Better late than never, a short summary of the question and answer session. NOT a literal transcript. Unfortunately, Sven Schlarb couldn’t take part in the session.
Question from the audience: Is the main aim of IMPACT to provide better OCR results for Fraktur / Gothic texts, or historical language in general?
Answer by Aly Conteh: better OCR results for Fraktur / Gothic scripts are only one field that IMPACT wants to make an improvement in. In general, IMPACT is about improving text recognition software and historical language research, based on the material that the partner libraries provide, that is what they have already digitised or want to digitise in the near future.
Question from the audience: Regarding the encoding of text, what are IMPACT’s thoughts on TEI?
Answer by Günter Mühlberger: For now, the focus is on METS/ALTO, but tools like the Functional Extension Parser (FEP) provide alternative means of document structure from which it would be possible to create benchmark structures that can be used to form stylesheets for TEI encoding.
Additional remark by Katrien Depuydt: For the lexicon work in IMPACT, TEI is used.
Question from the audience: IMPACT is focused on mass digitisation, but a lot of the tools shown require a lot of interaction. How does that fit together?
Answer by Aly Conteh: Some tools will always require human interaction or are specifically designed around it, like the collaborative correction tool CONCERT that was shown. In general it can be said that until now, the focus was to get the tools running, but now that this is done, the focus of the project is definitely to bring performance to the throughput level required for mass digitisation.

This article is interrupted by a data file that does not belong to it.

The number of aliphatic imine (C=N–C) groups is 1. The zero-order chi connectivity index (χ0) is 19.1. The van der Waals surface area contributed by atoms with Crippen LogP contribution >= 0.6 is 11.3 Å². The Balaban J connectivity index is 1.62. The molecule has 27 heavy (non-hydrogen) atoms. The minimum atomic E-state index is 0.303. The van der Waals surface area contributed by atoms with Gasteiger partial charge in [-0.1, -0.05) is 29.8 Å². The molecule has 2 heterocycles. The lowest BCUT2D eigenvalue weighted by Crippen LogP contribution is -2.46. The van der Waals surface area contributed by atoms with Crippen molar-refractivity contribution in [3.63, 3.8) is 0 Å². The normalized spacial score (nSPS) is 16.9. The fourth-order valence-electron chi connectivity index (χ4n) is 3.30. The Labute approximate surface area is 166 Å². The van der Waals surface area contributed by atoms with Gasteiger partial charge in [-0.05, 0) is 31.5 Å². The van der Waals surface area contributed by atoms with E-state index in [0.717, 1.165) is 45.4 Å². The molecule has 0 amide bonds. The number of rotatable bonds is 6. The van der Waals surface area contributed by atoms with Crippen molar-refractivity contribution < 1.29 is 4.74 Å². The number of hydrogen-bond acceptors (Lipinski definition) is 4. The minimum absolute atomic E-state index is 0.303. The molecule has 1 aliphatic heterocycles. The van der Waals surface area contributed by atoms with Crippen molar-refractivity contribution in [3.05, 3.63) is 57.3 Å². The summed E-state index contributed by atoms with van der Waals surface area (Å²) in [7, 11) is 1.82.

Question from the audience: When and how (by what licensing model) will non-IMPACT members be able to use the project’s tools?
Answer by Aly Conteh: At the end of the project in 2011, tools will be available in a variety of ways and with different licensing models. For example, Abbyy’s findings within IMPACT will be built into the next Fine Reader engine. Other tools may become open source, be made available commercially or in a number of different ways. In general it can be said that the question of licensing is already urgently discussed within the project.
Question from the audience: Why does IMPACT rely exclusively on the proprietary Abbyy OCR?
Answer from Michael Fuchs: The IMPACT framework is designed to be open. The default mode is with Abbyy FineReader, but users will be able to plug their preferred OCR engines and dictionaries into the system. The reason that Abbyy is part of IMPACT is just that it is the company with the most experience in Gothic script OCR.
Additional answer from Aly Conteh: IBM is also developing an OCR solution as part of the project. Also, some of the demonstrator that will be set up to show the tools in action will use OCRopus, for example.
Final remark by Michael Fuchs: OCR of historical texts is indeed like climbing the Mt Everest, compared to the ‘easy walk’ of OCRing contemporary texts. Like with a lot of projects, reaching 80% of your goal is easy, but the last 20% take the most effort.
Niall Anderson, Bl + Mark-Oliver Fischer, BSB